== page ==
Claimant, an over-the-road truck driver, sought workers' compensation benefits for injuries sustained in a vehicular accident. The employer denied the claim, contending that the injuries were the result of an idiopathic condition, that just prior to the accident Claimant coughed. According to the employer, Claimant's coughing was an idiopathic condition pursuant to § 287.020.3 R.S. Mo. (2010). Under that provision, if injury results from an idiopathic condition, it is not compensable. The Commission agreed with the employer and denied benefits.
The Court of Appeals of Missouri reversed. According to the court, the accident was the "unexpected traumatic event," not the cough. The accident caused Claimant's injury. Moreover, Claimant's cough was not an idiopathic condition. , affirming a finding by the state Labor and Industrial Relations Commission that had found a truck driver’s coughing episode that occurred just before a vehicular accident was an idiopathic condition. There had been no showing by the employer that the cough was uniquely personal to Claimant or even that the particular cough in question was the result of a chronic coughing condition (there was some evidence that Claimant had had coughing spells in the past).
DAVID TAYLOR, Claimant-Appellant, vs. CONTRACT FREIGHTERS, INC., Employer-Respondent, and MISSOURI STATE TREASURER, CUSTODIAN OF THE 2ND INJURY FUND, Respondent, 2010 Mo. App. LEXIS 418.
Lexis.com subscribers can read the fully featured case here. See generally Larson's Workers' Compensation Law, §§ 7.04, 9.01.
9. OH: Alleged Horseplay During Team-Building Exercise Did Not Remove the Incident From the Course and Scope of Employment
Kelly, an account manager with Coca-Cola, attended a mandatory corporate kick-off event celebrating the release of its new product, Coca-Cola Zero. As a part of the team-building event, attended predominately by managers and supervisors, all employees in attendance were included to canoe down a three-mile stretch of the river. Kelly and another employee managed the canoe trip without incident. Others weren't so lucky, becoming drenched in the process. As the party stood on the river bank waiting for transportation, several employees started slashing others to get them wet. Evidence suggested that Kelly told one or more workers that it would take more than them to get him wet. He was essentially correct, but in the process of several workers' attempt to throw Kelly into the water, Kelly was body slammed onto the river bank and hurt.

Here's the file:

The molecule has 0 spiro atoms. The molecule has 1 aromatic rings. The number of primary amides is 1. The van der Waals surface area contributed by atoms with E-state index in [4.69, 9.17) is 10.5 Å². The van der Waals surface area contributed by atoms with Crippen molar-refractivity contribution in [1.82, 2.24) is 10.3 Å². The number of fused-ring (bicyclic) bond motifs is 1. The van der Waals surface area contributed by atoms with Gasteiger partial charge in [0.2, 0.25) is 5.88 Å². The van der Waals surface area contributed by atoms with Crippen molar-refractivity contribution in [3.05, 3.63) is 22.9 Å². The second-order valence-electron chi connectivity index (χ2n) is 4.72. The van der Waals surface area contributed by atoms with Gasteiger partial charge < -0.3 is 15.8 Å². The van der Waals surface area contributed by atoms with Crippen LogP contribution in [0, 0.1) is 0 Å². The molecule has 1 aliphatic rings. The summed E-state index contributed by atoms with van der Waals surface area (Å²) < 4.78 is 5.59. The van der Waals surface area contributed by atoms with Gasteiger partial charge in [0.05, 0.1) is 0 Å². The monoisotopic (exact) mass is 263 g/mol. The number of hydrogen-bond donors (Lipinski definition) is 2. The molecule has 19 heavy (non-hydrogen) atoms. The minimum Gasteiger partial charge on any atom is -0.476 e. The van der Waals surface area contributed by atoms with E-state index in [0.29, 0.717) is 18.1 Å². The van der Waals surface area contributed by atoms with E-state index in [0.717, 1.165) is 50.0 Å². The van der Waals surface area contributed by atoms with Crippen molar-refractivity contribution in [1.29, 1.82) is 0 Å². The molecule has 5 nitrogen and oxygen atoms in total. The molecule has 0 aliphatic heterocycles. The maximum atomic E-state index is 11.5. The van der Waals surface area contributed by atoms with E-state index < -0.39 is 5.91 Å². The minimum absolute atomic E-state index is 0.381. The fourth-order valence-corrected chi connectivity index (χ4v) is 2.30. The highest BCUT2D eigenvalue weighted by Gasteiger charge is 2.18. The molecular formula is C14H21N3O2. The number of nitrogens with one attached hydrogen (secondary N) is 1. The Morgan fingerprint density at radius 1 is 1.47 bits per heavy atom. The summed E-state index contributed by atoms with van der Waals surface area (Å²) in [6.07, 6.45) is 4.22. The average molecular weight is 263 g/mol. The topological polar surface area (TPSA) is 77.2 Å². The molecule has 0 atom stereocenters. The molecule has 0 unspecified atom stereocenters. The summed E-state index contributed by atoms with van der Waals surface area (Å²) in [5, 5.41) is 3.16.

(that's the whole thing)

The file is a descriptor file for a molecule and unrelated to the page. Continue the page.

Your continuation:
Kelly sought workers' compensation benefits. His claim was denied by the Commission, but following a trial the court of common pleas returned a verdict in his favor. Coca-Cola appealed. The appellate court agreed that the trial court appropriately determined that Kelly had not instigated or participated in horseplay that might remove the incident from the course and scope of the employment. There was evidence that the employer knew about the horseplay, acquiesced and even encouraged it.
CHAD A. KELLEY, Plaintiff-Appellee, - vs - MARSHA P. RYAN, Administrator, Ohio Bureau of Workers' Compensation, Defendant-Appellee, and COCA-COLA ENTERPRISES, INC., Defendant-Appellant, 2010 Ohio App. LEXIS 1269.
Lexis.com subscribers can read the fully featured case here. See generally Larson's Workers' Compensation Law, § 23.07.
10. MT: Worker's Pot Smoking Prior to Feeding Grizzly Bears Does Not Defeat Montana Comp Claim
While the facts of the case were hotly contested, the petitioner, Hopkins, contended that he was employed by Kilpatrick at "Great Bear Adventures," a privately owned bear park. The bear park contained grizzly and black bears and was generally open to the public from Memorial Day through Labor Day each year. Customers observed the bears from their cars while driving through the park. Hopkins testified that Kilpatrick paid Hopkins and other employees daily, in cash, and that his duties consisted of general maintenance, the feeding of various bears, and other miscellaneous chores. Hopkins testified that while most of the employment activities occurred during the tourist season, there was some general maintenance required year round and Hopkins also fed the bears on some occasions after the season ended, up until the time the bears hibernated each year.
On November 2, 2007, Hopkins sustained severe injuries when he was attacked by one of the grizzly bears during a feeding session. He sought workers' compensation benefits, contending that his injuries arose out of and in the course of his employment. Kilpatrick countered that the bear park had no employees, that no employment relationship existed between Hopkins and Kilpatrick, and that Hopkins' services had been provided on a volunteer basis only. Kilpatrick also contended that the major contributing cause of Hopkins' injuries was Hopkins' marijuana use on the morning of the incident. Hopkins admitted smoking marijuana with other employees on the morning of the incident, but claimed the use of the illegal substance had nothing to do with the bear attack.
Worker' Compensation Court Judge James Jeremiah Shea found that Hopkins was, indeed, an employee of Kilpatrick, that Hopkins sustained compensable injuries arising out of and in the course of his employment, and that Hopkins' use of marijuana was not a major contributing cause of his injuries. Hopkins use of marijuana did not, therefore, disqualify him from receiving an award of benefits. Judge Shea concluded that "[w]hen it comes to attacking humans, grizzlies are equal opportunity maulers; attacking without regard to race, creed, ethnicity, or marijuana usage." The judge characterized Hopkins use of marijuana to "kick off" a day of working with grizzly bears as "ill-advised" and "mind-bogglingly stupid." There was no evidence, however, that the pot smoking contributed significantly to Hopkins' injuries.
Access the case at the following URL: http://wcc.dli.mt.gov/h/Hopkins_2010MTWCC9.pdf.
See generally Larson's Workers' Compensation Law, § 36.03.
Source: Larson’s Workers’ Compensation Law, the nation’s leading authority on workers’ compensation law
© Copyright 2011 LexisNexis. All rights reserved.